[Marxism] [SUSPICIOUS MESSAGE] How’s Life in the War Zone? Not Great

Louis Proyect lnp3 at panix.com
Sun May 27 19:11:01 MDT 2018

NY Times Op-Ed, May 27, 2018
How’s Life in the War Zone? Not Great
By Alisa Sopova

CAMBRIDGE, Mass. — I have a strong accent. When I say hello, people ask 
where I’m from. Ukraine, I answer. The eastern part not controlled by 
the government. The so-called Donetsk People’s Republic, from which I 
recently returned after a three-month visit.

Invariably, the next questions are: “Oh, what’s happening there? Is 
there a war still going on?” This indicates a failure of media coverage. 
We write about things extensively while they are new and exciting — and 
drop them as soon as they get boring.

The war in Ukraine has become boring. So I answer:

Well, it’s still taking lives at an average of one to two people every 
day. However, it has become so static that it’s sort of weird. Two 
armies sit before each other, sometimes just 100 feet apart. Bound by 
the Minsk truce agreements of 2014 and 2015, they cannot really fight 
each other. But without a political solution, they cannot leave. 
Sometimes they exchange fire, mostly at night while international 
monitors sleep. Mostly it’s just to let off steam.

Recently, violence has escalated, but the world has hardly noticed. This 
happens from time to time, without bringing any change. Then comes a new 
period of simmering.

Because the fighting is so ritualized, predictable and low-profile, 
civilian life is returning near the front lines, where war and peace 
coexist bizarrely and uneasily. I’ve seen a school that operates 500 
feet from the front. Children are bused there along a narrow road 
through minefields. I’ve heard that another school was shelled earlier 
this month. The windows were blown out while 370 children were inside. 
Four days later, the glass was fixed and the classes resumed. War is 
war, but you’ve got to go to school.

I’ve seen people fishing and picnicking close to the front line, taking 
short breaks if shelling starts — if it “becomes loud,” as they say.

One man I met lives in his bathroom because it’s the only part of his 
house that has survived the shelling, which was most intense early in 
the war, in 2014 and 2015. Another man is rebuilding his house a mile 
from the Donetsk airport, where fighting reignites now and then. His 
house has taken five hits, but the foundation is O.K. and the owner is 
optimistic. “Why are you doing it?” I asked. “Well,” he said, “I am an 
old man, and I have two daughters. I want to leave the house for them in 
good condition, but if I wait for the war to end I might not live that 

When I tell these stories, people ask if I still have family there. Yes, 
my family remains in Donetsk. What’s life like? It’s hard to explain. 
But I try:

When you think of war, you imagine terror, action and panicked people 
enduring bombings and shootings. There, it’s different. In downtown 
Donetsk, life looks pretty normal: hipster coffee shops, mothers pushing 
strollers, and in spring blossoming lilacs and roses.

But life is hard for other reasons.

Ukraine’s breakaway territory is the size of New York State, with about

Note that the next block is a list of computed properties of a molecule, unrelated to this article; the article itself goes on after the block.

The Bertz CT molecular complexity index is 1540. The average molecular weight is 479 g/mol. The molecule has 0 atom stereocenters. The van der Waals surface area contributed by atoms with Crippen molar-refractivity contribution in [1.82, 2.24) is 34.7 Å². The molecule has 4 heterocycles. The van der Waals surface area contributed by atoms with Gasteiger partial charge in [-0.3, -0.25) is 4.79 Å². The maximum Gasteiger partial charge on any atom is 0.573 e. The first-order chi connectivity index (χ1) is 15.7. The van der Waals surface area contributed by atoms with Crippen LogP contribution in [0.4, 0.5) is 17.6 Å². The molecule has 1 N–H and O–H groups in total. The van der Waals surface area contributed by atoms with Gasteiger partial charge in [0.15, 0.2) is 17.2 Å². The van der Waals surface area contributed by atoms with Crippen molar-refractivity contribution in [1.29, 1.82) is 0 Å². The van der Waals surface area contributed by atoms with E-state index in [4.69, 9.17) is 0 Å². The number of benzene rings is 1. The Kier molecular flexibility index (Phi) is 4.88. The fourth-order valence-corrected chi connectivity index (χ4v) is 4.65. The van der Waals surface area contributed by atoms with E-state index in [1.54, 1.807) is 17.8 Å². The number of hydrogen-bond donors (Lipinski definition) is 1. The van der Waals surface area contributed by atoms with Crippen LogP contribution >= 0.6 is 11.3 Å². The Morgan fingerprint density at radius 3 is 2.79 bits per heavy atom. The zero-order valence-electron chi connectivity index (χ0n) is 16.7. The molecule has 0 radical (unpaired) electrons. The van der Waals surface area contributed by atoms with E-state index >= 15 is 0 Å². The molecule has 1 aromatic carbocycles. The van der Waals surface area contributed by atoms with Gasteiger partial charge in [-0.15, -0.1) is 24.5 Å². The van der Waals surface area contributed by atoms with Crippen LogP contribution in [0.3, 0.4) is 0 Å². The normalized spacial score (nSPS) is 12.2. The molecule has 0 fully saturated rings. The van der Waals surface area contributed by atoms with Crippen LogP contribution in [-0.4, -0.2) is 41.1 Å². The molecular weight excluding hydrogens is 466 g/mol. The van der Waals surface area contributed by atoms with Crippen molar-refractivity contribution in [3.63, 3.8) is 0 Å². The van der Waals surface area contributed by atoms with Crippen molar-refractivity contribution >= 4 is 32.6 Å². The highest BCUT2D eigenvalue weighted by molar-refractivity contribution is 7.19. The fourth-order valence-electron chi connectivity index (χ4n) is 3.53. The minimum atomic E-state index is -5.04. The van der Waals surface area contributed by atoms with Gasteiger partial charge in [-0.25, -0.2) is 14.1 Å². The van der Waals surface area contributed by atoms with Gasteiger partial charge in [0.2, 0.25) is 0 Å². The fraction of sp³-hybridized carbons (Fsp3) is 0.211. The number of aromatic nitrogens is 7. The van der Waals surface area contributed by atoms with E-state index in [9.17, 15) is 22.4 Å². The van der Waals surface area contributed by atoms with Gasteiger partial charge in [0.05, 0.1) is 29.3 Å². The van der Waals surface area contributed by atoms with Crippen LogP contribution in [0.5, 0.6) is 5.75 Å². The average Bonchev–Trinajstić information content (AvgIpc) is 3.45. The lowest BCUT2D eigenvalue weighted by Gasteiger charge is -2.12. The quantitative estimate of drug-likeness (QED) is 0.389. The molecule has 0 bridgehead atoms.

four million inhabitants facing impossible choices. Held hostage by 
opportunistic separatist authorities, they are simultaneously cast as 
outlaws by the Ukrainian government — as separatist sympathizers and 
disloyal citizens, whose sin was having been taken hostage. Even when 
they leave, as I did, accusations of treason and collaboration follow them.

As a result, these people have trouble receiving pensions, traveling to 
“mainland” Ukraine and back, obtaining passports, working or voting. 
Locked in a ghettoized quasi-state, they are torn between both sides’ 
unclear and repressive rules.

One of my relatives runs a small business in Donetsk but finds it 
difficult. Ukraine’s government has imposed an economic blockade on 
local businesses that are accountable only to the Ministry of Finance of 
the breakaway republic. The chairman of this ministry is known not by 
his given name, but by a nom de guerre — Tashkent.

Every two months, my grandmother must travel to government-controlled 
territory to claim her pension. The trip is not fun: You spend a whole 
day waiting in maddeningly slow lines at multiple checkpoints. People 
swarm on a narrow road that bisects a minefield. Because of the lack of 
facilities, they use roadside bushes as lavatories and occasionally 
become land-mine casualties. You can avoid this by traveling with a 
smuggler, who bribes the checkpoint bureaucrats to skip the lines. But 
that costs a whole month’s pension. You get to choose.

A friend of mine had a grandmother who wasn’t receiving her pension 
because she was too old for the grueling trip. She died recently. The 
death certificate issued by separatist authorities has no legal force, 
and there is no mechanism to issue a Ukrainian one for people who lived 
in uncontrolled territory. When my friend sought help in court, the 
judge demanded evidence — three witnesses to grandma’s death, or a video 
of the funeral. So goes the surrealism of life in this war.

Soon enough, the final question comes: So, whom do local people support 
— the separatists or the government? My answer disappoints everyone: 
Most support neither. It’s tempting to root for good guys against bad 
guys in a conflict on TV, especially if Russia is involved. But when you 
find soldiers digging trenches in your backyard, you suddenly don’t care 
if they are good or bad soldiers. You just want them out.

Our real-life choices are seldom political. People choose to stay in the 
war zone for many reasons — work, property, old age, disability, 
sentimental attachment to home. The lack of support from the state and 
the stigma attached elsewhere to being a displaced person also make it 
sensible to stay put.

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